Mines Laid on the Approaches to Bombay Harbour. February 1917.

The following ships, with a combined gross tonnage of 36,711, were struck by mines off the coast of Bombay, British India and either sank or were so damaged that they had to be scrapped.

Ship Flag Gross Tonnage Date
Worcestershire British 7,175 17-Feb-17
Perseus British 6,728 21-Feb-17
Unkai Maru No. 7** Japanese 2,143 16-Jun-17
Mongolia British 9,505 24-Jun-17
Okhla British 5,288 29-Jul-17
Croxteth Hall British 5,872 17-Nov-17

** The Unkai Maru No 7 struck a mine from the SMS Wolf but photographic evidence indicates that it did not immediately sink and managed to make it into the Port of Bombay.

Unkai Maru View from Aft

The mines laid by SMS Wolf did not always stay in the place they were laid and several of them came ashore over the following months.

Mine being examined
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The following ship with a gross tonnage of 9,373 was damaged by a mine but managed to make it into the port of Bombay.

Ship Flag Gross Tonnage Date
City of Exeter British 9,373 11-Jun-17

The City of Exeter, a passenger ship, struck a mine in the Indian Ocean, about 400 m. from Bombay. Number 1 hold filled at once, and the master gave orders for the passengers and crew to leave the ship. Then the master and chief engineer returned and, at grave risk, made a thorough examination of the ship. They decided that, with the exercise of the greatest care, the crippled vessel could reach Bombay under her own steam. The passengers re-embarked and the ship safely arrived in port.

New Zealand

The SMS Wolf laid mines around the coast of New Zealand in June 1917.

SMS Wolf Mine Laying in the Cook Strait June-1917
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The following ships, with a combined gross tonnage of 8,322 tons, struck mines laid by SMS Wolf and sank off the coast of New Zealand (off Cape Farewell and in the Cook Strait, respectively).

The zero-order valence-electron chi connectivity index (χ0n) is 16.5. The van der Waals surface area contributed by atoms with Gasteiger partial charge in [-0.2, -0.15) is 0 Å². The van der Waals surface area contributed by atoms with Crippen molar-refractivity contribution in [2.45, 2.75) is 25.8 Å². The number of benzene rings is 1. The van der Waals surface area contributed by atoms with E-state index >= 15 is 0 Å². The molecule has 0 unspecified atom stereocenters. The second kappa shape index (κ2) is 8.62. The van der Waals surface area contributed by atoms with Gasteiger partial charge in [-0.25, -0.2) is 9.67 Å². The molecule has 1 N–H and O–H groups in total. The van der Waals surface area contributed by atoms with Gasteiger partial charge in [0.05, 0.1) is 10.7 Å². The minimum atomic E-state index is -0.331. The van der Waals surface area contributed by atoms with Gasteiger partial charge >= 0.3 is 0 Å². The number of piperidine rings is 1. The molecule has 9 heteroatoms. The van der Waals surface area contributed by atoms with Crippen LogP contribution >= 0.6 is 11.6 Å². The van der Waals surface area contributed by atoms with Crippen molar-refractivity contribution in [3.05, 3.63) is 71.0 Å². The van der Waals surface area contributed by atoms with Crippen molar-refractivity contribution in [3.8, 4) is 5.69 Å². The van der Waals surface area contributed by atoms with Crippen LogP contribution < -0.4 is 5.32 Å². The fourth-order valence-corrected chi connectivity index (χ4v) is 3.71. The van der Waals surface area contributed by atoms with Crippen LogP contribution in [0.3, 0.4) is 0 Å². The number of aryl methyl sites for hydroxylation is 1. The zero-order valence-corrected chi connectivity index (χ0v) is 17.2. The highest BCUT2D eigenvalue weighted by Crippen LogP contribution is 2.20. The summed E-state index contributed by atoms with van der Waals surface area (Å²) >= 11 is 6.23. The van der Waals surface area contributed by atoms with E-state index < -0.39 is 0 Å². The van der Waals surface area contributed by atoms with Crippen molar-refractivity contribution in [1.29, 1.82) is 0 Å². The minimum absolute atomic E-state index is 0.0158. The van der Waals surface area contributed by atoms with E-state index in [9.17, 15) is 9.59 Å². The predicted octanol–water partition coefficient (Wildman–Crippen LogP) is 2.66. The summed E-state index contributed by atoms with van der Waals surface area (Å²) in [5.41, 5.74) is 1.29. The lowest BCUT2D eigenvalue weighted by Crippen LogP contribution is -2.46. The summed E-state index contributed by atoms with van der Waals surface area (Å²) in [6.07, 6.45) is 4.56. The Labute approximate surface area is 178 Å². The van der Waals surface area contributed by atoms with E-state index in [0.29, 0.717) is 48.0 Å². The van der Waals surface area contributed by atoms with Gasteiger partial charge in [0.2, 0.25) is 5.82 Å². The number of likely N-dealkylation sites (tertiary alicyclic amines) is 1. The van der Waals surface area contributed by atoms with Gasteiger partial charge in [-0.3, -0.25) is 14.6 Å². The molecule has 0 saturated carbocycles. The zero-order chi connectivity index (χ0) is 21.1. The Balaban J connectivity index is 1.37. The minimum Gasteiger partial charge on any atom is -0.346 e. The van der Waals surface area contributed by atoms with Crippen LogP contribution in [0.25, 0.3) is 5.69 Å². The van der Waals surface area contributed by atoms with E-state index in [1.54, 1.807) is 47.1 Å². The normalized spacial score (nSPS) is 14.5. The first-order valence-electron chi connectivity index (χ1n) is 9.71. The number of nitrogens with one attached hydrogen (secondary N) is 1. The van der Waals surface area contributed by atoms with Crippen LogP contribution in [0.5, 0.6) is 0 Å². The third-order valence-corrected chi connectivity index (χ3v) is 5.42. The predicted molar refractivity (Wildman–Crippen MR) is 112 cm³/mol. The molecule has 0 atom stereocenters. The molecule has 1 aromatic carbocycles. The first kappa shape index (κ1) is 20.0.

Ship Flag Gross Tonnage Date  
Wimmera British 3,622 26-Jun-17  
Port Kembla British 4,700 17-Sep-17  

Australia (Tasman Sea)

In July 1917, the SMS Wolf laid mines in the Tasman Sea which quickly sank the following ship.

SMS Wolf Maine Laying off the Coast of Australia July-1917
Ship Flag Gross Tonnage Date
Cumberland British 9,471 06-Jul-17


After laying mines in the Tasman Sea the SMS Wolf meandered her way to Singapore eventually laying mines there in September 1917. No allied merchant ships were reported damaged or sunk by these mines.

Mines Laid around Singapore Sept 1917


Back in February, after laying the mine field, at Bombay on the 19th February, Captain Nerger began seeking out enemy shipping.

SMS Wolf Mine Laying Route Bombay-Colombo Feb-1917

With great irony, the first vessel encountered was the SS Turritella, a sister ship to Wolf, (previously called the Gutenfels), captured by the British at the beginning of the war, at Port Said, and subsequently renamed and sold to the Anglo-Saxon Oil Company.

On February 27, 1917 the Turritella was re-captured off Colombo. The ship was renamed Iltis, after a ship in which Captain Nerger had served in China in 1900. A prize crew was placed on board along with 25 mines and a 12 pounder gun. She was ordered to place her mines around the port of Aden.

Image courtesy of Australian War Memorial, collection ID P05338.043.

Port bow view of the 5,528 ton British freighter, Turritella, alongside the SMS Wolf. Crew members line the railing around the bow of the Turretella, which has just been captured.

On March 5th, 1917, while laying a minefield in the Gulf of Aden, she was spotted and chased by the British warships HMS Odin and HMS Fox. The crew, however, managed to scuttle her to avoid her changing hands for the third time in the war.

Two ships were damaged by the mines laid by Iltis but neither one sunk or was damaged beyond repair:

Ship Flag Gross Tonnage Date
Danubian British 5,064 20-Mar-17
Hong Moh British 3,910 05-Jan-18

Surface Raider

From February 1917 onward, the SMS Wolf was primarily engaged as a surface raider. In all, 14 ships with a combined gross tonnage of 38,391 tons were captured by the SMS Wolf over the following months.

Ship Flag Grt Captured Sunk